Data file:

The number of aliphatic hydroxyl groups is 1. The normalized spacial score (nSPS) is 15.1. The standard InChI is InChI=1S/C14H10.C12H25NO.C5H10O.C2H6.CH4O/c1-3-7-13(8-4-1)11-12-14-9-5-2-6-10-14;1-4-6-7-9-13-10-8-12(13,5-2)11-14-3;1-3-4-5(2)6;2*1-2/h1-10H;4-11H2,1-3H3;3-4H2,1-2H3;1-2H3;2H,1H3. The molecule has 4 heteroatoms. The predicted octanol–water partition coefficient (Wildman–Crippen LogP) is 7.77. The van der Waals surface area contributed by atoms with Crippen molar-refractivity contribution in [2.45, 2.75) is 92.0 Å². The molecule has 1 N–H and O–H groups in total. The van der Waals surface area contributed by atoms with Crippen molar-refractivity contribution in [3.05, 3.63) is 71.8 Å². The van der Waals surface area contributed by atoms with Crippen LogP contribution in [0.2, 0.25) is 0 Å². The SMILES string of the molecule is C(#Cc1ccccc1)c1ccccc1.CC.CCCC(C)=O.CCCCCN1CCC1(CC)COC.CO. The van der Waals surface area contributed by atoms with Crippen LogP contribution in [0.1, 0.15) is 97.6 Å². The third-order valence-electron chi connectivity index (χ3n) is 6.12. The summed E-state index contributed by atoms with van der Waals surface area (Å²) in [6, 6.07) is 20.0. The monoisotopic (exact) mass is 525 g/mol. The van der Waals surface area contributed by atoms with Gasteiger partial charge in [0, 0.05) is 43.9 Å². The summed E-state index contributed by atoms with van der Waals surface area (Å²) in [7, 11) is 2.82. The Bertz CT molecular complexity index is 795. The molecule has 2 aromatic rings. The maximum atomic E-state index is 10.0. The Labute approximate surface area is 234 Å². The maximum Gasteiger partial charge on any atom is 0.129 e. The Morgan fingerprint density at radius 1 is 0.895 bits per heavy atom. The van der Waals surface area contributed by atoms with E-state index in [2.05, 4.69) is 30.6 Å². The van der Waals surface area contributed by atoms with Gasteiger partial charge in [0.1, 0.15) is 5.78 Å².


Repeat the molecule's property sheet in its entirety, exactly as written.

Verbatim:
The number of aliphatic hydroxyl groups is 1. The normalized spacial score (nSPS) is 15.1. The standard InChI is InChI=1S/C14H10.C12H25NO.C5H10O.C2H6.CH4O/c1-3-7-13(8-4-1)11-12-14-9-5-2-6-10-14;1-4-6-7-9-13-10-8-12(13,5-2)11-14-3;1-3-4-5(2)6;2*1-2/h1-10H;4-11H2,1-3H3;3-4H2,1-2H3;1-2H3;2H,1H3. The molecule has 4 heteroatoms. The predicted octanol–water partition coefficient (Wildman–Crippen LogP) is 7.77. The van der Waals surface area contributed by atoms with Crippen molar-refractivity contribution in [2.45, 2.75) is 92.0 Å². The molecule has 1 N–H and O–H groups in total. The van der Waals surface area contributed by atoms with Crippen molar-refractivity contribution in [3.05, 3.63) is 71.8 Å². The van der Waals surface area contributed by atoms with Crippen LogP contribution in [0.2, 0.25) is 0 Å². The SMILES string of the molecule is C(#Cc1ccccc1)c1ccccc1.CC.CCCC(C)=O.CCCCCN1CCC1(CC)COC.CO. The van der Waals surface area contributed by atoms with Crippen LogP contribution in [0.1, 0.15) is 97.6 Å². The third-order valence-electron chi connectivity index (χ3n) is 6.12. The summed E-state index contributed by atoms with van der Waals surface area (Å²) in [6, 6.07) is 20.0. The monoisotopic (exact) mass is 525 g/mol. The van der Waals surface area contributed by atoms with Gasteiger partial charge in [0, 0.05) is 43.9 Å². The summed E-state index contributed by atoms with van der Waals surface area (Å²) in [7, 11) is 2.82. The Bertz CT molecular complexity index is 795. The molecule has 2 aromatic rings. The maximum atomic E-state index is 10.0. The Labute approximate surface area is 234 Å². The maximum Gasteiger partial charge on any atom is 0.129 e. The Morgan fingerprint density at radius 1 is 0.895 bits per heavy atom. The van der Waals surface area contributed by atoms with E-state index in [2.05, 4.69) is 30.6 Å². The van der Waals surface area contributed by atoms with Gasteiger partial charge in [0.1, 0.15) is 5.78 Å².